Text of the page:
Evaluation of dysmyelopoiesis in cats: 34 cases (1996–2005)

Douglas J. Weiss Department of Veterinary and Biomedical Sciences, College of Veterinary Medicine, University of Minnesota, Saint Paul, MN 55108.

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 DVM, PhD, DACVP

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Abstract

Objective—To further classify dysmyelopoiesis as diagnosed by use of a general classification scheme and to determine clinical features and laboratory test results that could be used to differentiate between the various forms of dysmyelopoiesis in cats.

Design—Retrospective case series.

Sample Population—Bone marrow slides from 34 cats.

Procedures—Medical records of cats in which dysmyelopoiesis was diagnosed on the basis of blood and bone marrow analyses from 1996 to 2005 were reviewed. Criteria for inclusion in the study were findings of > 10% dysplastic cells in 1 or more hematologic cell lines in the bone marrow and concurrent cytopenias in the blood. Cats that met these criteria were classified into subcategories of myelodysplastic syndromes or secondary dysmyelopoiesis on the basis of reevaluation of slides.

Results—Of 189 bone marrow slides reviewed, 34 (14.9%) had > 10% dysplastic cells in 1 or more cell lines. Cats were subcategorized as having myelodys-plastic syndrome with excessive numbers of blast cells (n = 13), myelodysplastic syndrome with refractory cytopenias (8), a variant form of myelodysplastic syndrome (1), and secondary dysmyelopoiesis (12). Findings of dysmyelopoiesis and autoagglutination in cats with myelodysplastic syndrome and in those with immune-mediated anemia complicated differentiating between the 2 conditions.

Conclusions and Clinical Relevance—Differentiating cats with myelodysplastic syndromes from cats with immune-mediated hemolytic anemia was difficult because severe anemia and autoagglutination may be concurrent findings in both conditions. Differentiating between myelodysplastic syndrome with excessive numbers of blast cells and myelodysplastic syndrome with refractory cytopenias was useful in predicting clinical outcome.

Abstract

Objective—To further classify dysmyelopoiesis as diagnosed by use of a general classification scheme and to determine clinical features and laboratory test results that could be used to differentiate between the various forms of dysmyelopoiesis in cats.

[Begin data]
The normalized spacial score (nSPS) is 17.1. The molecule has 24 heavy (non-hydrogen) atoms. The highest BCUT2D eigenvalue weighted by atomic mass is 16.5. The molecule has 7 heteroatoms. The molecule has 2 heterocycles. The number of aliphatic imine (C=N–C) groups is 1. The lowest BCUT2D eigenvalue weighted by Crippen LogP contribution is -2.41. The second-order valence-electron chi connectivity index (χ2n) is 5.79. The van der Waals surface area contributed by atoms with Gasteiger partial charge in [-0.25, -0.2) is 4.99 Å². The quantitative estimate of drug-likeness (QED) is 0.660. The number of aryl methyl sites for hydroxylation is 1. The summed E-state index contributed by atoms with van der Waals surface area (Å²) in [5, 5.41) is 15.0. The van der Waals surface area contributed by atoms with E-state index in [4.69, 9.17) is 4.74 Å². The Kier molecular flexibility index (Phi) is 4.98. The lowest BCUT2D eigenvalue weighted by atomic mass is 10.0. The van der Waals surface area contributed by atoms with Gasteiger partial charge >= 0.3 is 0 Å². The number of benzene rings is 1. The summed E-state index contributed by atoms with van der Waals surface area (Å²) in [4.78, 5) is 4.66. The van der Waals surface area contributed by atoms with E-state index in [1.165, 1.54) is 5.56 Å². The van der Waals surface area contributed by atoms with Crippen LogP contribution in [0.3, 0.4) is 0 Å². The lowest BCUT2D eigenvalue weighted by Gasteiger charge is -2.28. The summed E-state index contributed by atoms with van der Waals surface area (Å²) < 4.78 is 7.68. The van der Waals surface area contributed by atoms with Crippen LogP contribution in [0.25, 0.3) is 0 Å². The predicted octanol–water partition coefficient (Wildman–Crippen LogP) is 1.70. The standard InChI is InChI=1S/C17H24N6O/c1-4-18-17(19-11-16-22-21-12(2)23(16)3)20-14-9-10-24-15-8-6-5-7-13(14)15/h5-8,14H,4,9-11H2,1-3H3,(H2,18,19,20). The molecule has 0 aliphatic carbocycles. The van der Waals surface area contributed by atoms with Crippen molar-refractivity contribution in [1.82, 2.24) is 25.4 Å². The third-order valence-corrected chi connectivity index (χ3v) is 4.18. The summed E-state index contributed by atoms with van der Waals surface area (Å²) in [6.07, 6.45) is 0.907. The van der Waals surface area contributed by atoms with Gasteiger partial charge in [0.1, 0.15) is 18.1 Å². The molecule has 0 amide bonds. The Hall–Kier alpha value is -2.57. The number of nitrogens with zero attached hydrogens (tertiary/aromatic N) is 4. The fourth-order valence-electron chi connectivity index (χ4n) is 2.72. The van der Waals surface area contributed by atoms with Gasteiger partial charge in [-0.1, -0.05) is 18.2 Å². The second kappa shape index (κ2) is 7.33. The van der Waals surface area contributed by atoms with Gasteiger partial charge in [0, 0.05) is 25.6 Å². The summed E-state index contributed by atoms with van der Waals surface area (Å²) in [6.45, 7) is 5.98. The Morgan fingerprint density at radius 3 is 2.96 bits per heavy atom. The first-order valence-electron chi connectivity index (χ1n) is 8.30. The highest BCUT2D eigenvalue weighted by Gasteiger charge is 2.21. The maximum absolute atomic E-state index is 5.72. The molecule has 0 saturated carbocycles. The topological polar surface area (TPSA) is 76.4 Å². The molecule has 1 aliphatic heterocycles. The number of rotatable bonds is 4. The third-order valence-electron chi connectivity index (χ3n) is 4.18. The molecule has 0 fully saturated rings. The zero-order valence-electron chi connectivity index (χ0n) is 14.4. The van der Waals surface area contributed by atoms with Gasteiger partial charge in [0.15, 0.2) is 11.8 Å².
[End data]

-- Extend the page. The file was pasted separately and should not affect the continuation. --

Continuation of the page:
Design—Retrospective case series.

Sample Population—Bone marrow slides from 34 cats.

Procedures—Medical records of cats in which dysmyelopoiesis was diagnosed on the basis of blood and bone marrow analyses from 1996 to 2005 were reviewed. Criteria for inclusion in the study were findings of > 10% dysplastic cells in 1 or more hematologic cell lines in the bone marrow and concurrent cytopenias in the blood. Cats that met these criteria were classified into subcategories of myelodysplastic syndromes or secondary dysmyelopoiesis on the basis of reevaluation of slides.

Results—Of 189 bone marrow slides reviewed, 34 (14.9%) had > 10% dysplastic cells in 1 or more cell lines. Cats were subcategorized as having myelodys-plastic syndrome with excessive numbers of blast cells (n = 13), myelodysplastic syndrome with refractory cytopenias (8), a variant form of myelodysplastic syndrome (1), and secondary dysmyelopoiesis (12). Findings of dysmyelopoiesis and autoagglutination in cats with myelodysplastic syndrome and in those with immune-mediated anemia complicated differentiating between the 2 conditions.

Conclusions and Clinical Relevance—Differentiating cats with myelodysplastic syndromes from cats with immune-mediated hemolytic anemia was difficult because severe anemia and autoagglutination may be concurrent findings in both conditions. Differentiating between myelodysplastic syndrome with excessive numbers of blast cells and myelodysplastic syndrome with refractory cytopenias was useful in predicting clinical outcome.

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